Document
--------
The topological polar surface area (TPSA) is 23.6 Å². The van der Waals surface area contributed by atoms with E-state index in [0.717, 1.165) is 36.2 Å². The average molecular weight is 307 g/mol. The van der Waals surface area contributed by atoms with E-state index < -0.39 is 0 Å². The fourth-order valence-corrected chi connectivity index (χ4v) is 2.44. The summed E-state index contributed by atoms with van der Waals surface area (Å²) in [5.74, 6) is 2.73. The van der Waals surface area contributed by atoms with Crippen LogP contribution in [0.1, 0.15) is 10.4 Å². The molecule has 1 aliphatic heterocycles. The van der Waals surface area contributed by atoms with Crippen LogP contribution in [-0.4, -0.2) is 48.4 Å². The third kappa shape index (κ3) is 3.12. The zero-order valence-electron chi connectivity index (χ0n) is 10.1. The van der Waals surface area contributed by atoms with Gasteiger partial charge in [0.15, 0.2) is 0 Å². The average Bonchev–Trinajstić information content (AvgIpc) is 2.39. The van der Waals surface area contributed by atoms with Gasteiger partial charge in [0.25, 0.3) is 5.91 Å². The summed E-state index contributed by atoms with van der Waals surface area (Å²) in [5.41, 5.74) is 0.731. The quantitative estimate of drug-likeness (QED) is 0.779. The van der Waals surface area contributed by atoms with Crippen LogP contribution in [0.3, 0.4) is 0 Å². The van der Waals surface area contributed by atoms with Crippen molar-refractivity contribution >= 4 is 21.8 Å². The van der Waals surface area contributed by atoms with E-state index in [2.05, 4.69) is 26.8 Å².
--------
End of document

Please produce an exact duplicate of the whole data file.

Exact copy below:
The topological polar surface area (TPSA) is 23.6 Å². The van der Waals surface area contributed by atoms with E-state index in [0.717, 1.165) is 36.2 Å². The average molecular weight is 307 g/mol. The van der Waals surface area contributed by atoms with E-state index < -0.39 is 0 Å². The fourth-order valence-corrected chi connectivity index (χ4v) is 2.44. The summed E-state index contributed by atoms with van der Waals surface area (Å²) in [5.74, 6) is 2.73. The van der Waals surface area contributed by atoms with Crippen LogP contribution in [0.1, 0.15) is 10.4 Å². The molecule has 1 aliphatic heterocycles. The van der Waals surface area contributed by atoms with Crippen LogP contribution in [-0.4, -0.2) is 48.4 Å². The third kappa shape index (κ3) is 3.12. The zero-order valence-electron chi connectivity index (χ0n) is 10.1. The van der Waals surface area contributed by atoms with Gasteiger partial charge in [0.15, 0.2) is 0 Å². The average Bonchev–Trinajstić information content (AvgIpc) is 2.39. The van der Waals surface area contributed by atoms with Gasteiger partial charge in [0.25, 0.3) is 5.91 Å². The summed E-state index contributed by atoms with van der Waals surface area (Å²) in [5.41, 5.74) is 0.731. The quantitative estimate of drug-likeness (QED) is 0.779. The van der Waals surface area contributed by atoms with Crippen LogP contribution in [0.3, 0.4) is 0 Å². The van der Waals surface area contributed by atoms with Crippen molar-refractivity contribution >= 4 is 21.8 Å². The van der Waals surface area contributed by atoms with E-state index in [2.05, 4.69) is 26.8 Å².